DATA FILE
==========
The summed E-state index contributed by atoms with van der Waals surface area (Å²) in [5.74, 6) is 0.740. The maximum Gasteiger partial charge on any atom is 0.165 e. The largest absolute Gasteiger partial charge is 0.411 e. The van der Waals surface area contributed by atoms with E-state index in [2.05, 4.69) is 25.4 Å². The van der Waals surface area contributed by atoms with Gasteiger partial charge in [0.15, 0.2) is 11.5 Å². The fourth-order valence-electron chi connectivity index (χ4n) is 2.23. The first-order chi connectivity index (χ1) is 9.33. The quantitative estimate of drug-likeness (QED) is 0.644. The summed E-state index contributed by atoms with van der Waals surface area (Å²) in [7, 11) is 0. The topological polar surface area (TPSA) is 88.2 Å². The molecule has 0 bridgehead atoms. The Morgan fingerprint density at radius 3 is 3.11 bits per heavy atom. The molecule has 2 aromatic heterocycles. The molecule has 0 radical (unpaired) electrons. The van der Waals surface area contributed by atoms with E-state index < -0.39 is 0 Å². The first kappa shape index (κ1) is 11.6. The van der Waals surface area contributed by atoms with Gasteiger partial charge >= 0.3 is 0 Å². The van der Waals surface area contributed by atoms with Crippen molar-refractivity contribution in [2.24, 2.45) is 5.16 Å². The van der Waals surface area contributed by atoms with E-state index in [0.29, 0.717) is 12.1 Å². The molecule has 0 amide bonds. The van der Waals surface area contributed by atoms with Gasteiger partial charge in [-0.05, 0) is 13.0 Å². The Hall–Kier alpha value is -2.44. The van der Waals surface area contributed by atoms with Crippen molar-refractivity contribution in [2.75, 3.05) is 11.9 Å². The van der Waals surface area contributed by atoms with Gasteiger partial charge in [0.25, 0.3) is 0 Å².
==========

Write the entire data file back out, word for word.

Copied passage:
The summed E-state index contributed by atoms with van der Waals surface area (Å²) in [5.74, 6) is 0.740. The maximum Gasteiger partial charge on any atom is 0.165 e. The largest absolute Gasteiger partial charge is 0.411 e. The van der Waals surface area contributed by atoms with E-state index in [2.05, 4.69) is 25.4 Å². The van der Waals surface area contributed by atoms with Gasteiger partial charge in [0.15, 0.2) is 11.5 Å². The fourth-order valence-electron chi connectivity index (χ4n) is 2.23. The first-order chi connectivity index (χ1) is 9.33. The quantitative estimate of drug-likeness (QED) is 0.644. The summed E-state index contributed by atoms with van der Waals surface area (Å²) in [7, 11) is 0. The topological polar surface area (TPSA) is 88.2 Å². The molecule has 0 bridgehead atoms. The Morgan fingerprint density at radius 3 is 3.11 bits per heavy atom. The molecule has 2 aromatic heterocycles. The molecule has 0 radical (unpaired) electrons. The van der Waals surface area contributed by atoms with E-state index < -0.39 is 0 Å². The first kappa shape index (κ1) is 11.6. The van der Waals surface area contributed by atoms with Gasteiger partial charge >= 0.3 is 0 Å². The van der Waals surface area contributed by atoms with Crippen molar-refractivity contribution in [2.24, 2.45) is 5.16 Å². The van der Waals surface area contributed by atoms with E-state index in [0.29, 0.717) is 12.1 Å². The molecule has 0 amide bonds. The van der Waals surface area contributed by atoms with Gasteiger partial charge in [-0.05, 0) is 13.0 Å². The Hall–Kier alpha value is -2.44. The van der Waals surface area contributed by atoms with Crippen molar-refractivity contribution in [2.75, 3.05) is 11.9 Å². The van der Waals surface area contributed by atoms with Gasteiger partial charge in [0.25, 0.3) is 0 Å².